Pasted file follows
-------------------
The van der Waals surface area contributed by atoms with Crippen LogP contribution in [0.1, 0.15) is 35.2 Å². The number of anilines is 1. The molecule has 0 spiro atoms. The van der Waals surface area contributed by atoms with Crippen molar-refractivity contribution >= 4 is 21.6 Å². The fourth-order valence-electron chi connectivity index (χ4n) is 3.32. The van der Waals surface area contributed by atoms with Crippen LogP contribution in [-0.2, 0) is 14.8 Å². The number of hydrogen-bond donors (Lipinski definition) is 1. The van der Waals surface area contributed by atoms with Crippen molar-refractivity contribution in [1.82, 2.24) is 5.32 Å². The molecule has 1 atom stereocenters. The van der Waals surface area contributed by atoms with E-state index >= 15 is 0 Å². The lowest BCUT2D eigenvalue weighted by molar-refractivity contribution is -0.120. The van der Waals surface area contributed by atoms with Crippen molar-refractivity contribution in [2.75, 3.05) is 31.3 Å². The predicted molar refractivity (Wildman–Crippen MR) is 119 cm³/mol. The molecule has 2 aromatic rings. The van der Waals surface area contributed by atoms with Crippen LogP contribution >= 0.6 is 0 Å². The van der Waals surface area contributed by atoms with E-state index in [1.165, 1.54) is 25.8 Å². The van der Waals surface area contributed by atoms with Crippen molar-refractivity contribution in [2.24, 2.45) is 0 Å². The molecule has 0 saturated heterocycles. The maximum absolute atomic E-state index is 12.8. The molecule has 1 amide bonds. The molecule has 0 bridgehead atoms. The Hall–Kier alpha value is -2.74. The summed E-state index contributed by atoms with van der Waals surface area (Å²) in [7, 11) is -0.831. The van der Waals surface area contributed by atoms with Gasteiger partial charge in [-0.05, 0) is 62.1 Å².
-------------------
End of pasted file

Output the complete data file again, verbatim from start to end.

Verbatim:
The van der Waals surface area contributed by atoms with Crippen LogP contribution in [0.1, 0.15) is 35.2 Å². The number of anilines is 1. The molecule has 0 spiro atoms. The van der Waals surface area contributed by atoms with Crippen molar-refractivity contribution >= 4 is 21.6 Å². The fourth-order valence-electron chi connectivity index (χ4n) is 3.32. The van der Waals surface area contributed by atoms with Crippen LogP contribution in [-0.2, 0) is 14.8 Å². The number of hydrogen-bond donors (Lipinski definition) is 1. The van der Waals surface area contributed by atoms with Crippen molar-refractivity contribution in [1.82, 2.24) is 5.32 Å². The molecule has 1 atom stereocenters. The van der Waals surface area contributed by atoms with E-state index >= 15 is 0 Å². The lowest BCUT2D eigenvalue weighted by molar-refractivity contribution is -0.120. The van der Waals surface area contributed by atoms with Crippen molar-refractivity contribution in [2.75, 3.05) is 31.3 Å². The predicted molar refractivity (Wildman–Crippen MR) is 119 cm³/mol. The molecule has 2 aromatic rings. The van der Waals surface area contributed by atoms with Crippen LogP contribution >= 0.6 is 0 Å². The van der Waals surface area contributed by atoms with E-state index in [1.165, 1.54) is 25.8 Å². The van der Waals surface area contributed by atoms with Crippen molar-refractivity contribution in [2.24, 2.45) is 0 Å². The molecule has 0 saturated heterocycles. The maximum absolute atomic E-state index is 12.8. The molecule has 1 amide bonds. The molecule has 0 bridgehead atoms. The Hall–Kier alpha value is -2.74. The summed E-state index contributed by atoms with van der Waals surface area (Å²) in [7, 11) is -0.831. The van der Waals surface area contributed by atoms with Gasteiger partial charge in [-0.05, 0) is 62.1 Å².